Anonymous said...

One question I have had regarding this whole debate is whether MMT states that:
"The private sector cannot net save without a public decifit (assuming balanced trade)" OR does MMT state that "The private sector cannot net save without a public decifit and still maintain GDP". Is this qualifier about GDP assumed?

Stated a little differently - sectoral balances makes prefect, intuitive sense to me when considered retrospectively (i.e., looking at prior quarters where GDP has already been determined). But I am less sure what is the causal mechanism to ensure balance looking forward, when GDP has yet to be determind. Does this question even make sense? I am not doubting that such a mechanism exists, but it is one aspect that I have struggled with a little, and any insight would be helpful...

Dan Kervick said...
This comment has been removed by the author.
Dan Kervick said...

"The private sector cannot net save without a public decifit and still maintain GDP". Is this qualifier about GDP assumed?"

Anonymous, no this qualifier is not required. The sectoral balances equation is simply derived logically from two different equations that divide up national income - GDP - in two different ways. If these systems for dividing up national income are correct and aren't missing anything, then the sectoral balances equation is correct as well as a matter of logic, for any level of GDP, and no matter whether GDP is trending up, trending down or staying the same.

Leverage said...

Anon,

I commented this in other thread, when you are looking at how the equation adds up arithmetically it's a photography of time.

This won't tell you nothing about causality or trends logically, which is why this problem isn't well framed at all and does not make any sense to start with. You can't say if you can or can't save looking at a static photography, you have to watch the film!

You need a dynamic model that describes the flows in the economy, looking at an arithmetic equation will only tell you that one thing must equal other thing, but that's how far the tautology can go, it won't tell you if you can net save or not or if GDP can rise or at least not fall with an increase in savings.

You can't do that with accounting, because you can't do that with arithmetical equations, that's a dynamic function which describes flows, so you want to identify the different variables and use derivatives to model how does it work. If you don't want to build math models you can follow the process logically, but you can't imply nothing about how the private sector can net save only by looking at that identity at some point in time and at other point in time, it's a fallacy, you have to look at the flow of funds and empirical data (MMT does this for CB operations for example).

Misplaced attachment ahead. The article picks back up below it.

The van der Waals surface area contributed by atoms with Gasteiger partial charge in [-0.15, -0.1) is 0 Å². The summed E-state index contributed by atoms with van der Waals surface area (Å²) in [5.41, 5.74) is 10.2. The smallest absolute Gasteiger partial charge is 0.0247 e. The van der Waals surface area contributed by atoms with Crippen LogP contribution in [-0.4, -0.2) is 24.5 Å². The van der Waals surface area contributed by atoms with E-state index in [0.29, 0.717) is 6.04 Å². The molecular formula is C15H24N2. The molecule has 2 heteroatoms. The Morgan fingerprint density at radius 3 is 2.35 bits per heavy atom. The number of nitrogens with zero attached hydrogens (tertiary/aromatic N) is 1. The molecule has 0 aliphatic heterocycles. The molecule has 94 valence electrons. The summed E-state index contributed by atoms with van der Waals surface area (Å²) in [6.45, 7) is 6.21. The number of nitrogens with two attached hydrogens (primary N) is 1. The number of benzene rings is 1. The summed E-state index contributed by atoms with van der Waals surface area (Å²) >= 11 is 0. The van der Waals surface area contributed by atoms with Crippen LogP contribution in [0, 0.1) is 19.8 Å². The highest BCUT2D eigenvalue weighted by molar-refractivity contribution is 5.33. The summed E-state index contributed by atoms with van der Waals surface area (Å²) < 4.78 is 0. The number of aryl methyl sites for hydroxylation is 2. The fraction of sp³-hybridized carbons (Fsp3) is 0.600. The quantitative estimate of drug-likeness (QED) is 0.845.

Clonal said...

Leverage, you point out something very important in your response to Anon. This is where the divide between the MMT economists, and the rest of the Economics world appears. This includes many Keynsians, and many MMT sympathizers. The critical role of stock/flow modelling in MMT. See in particular my responses to Joe Firestone's articles about Dean Baker at Daily Kos

Trixie said...

Paulie46: Oh and Dan, so you don't feel too special I've been banned over there also.

Bah, and here I thought this whole time I was "somebody":

http://www.youtube.com/watch?v=sqqjVyOYmow

But I made the "list" first so I'm pretty sure that makes me superior. Try to keep up gentlemen. ;)

Tom Hickey said...

It seems John Carney doesn't have any arguments left. It's a good thing he's been writing about MMT but unfortunately he has not contributed by making silly arguments.

As an educator, I dont think that there are any silly questions or silly arguments, as long as they are sincere. If a point is not clear, then it needs to be clarified, since some people, often astute, aren't getting the nuance.

Tom Hickey said...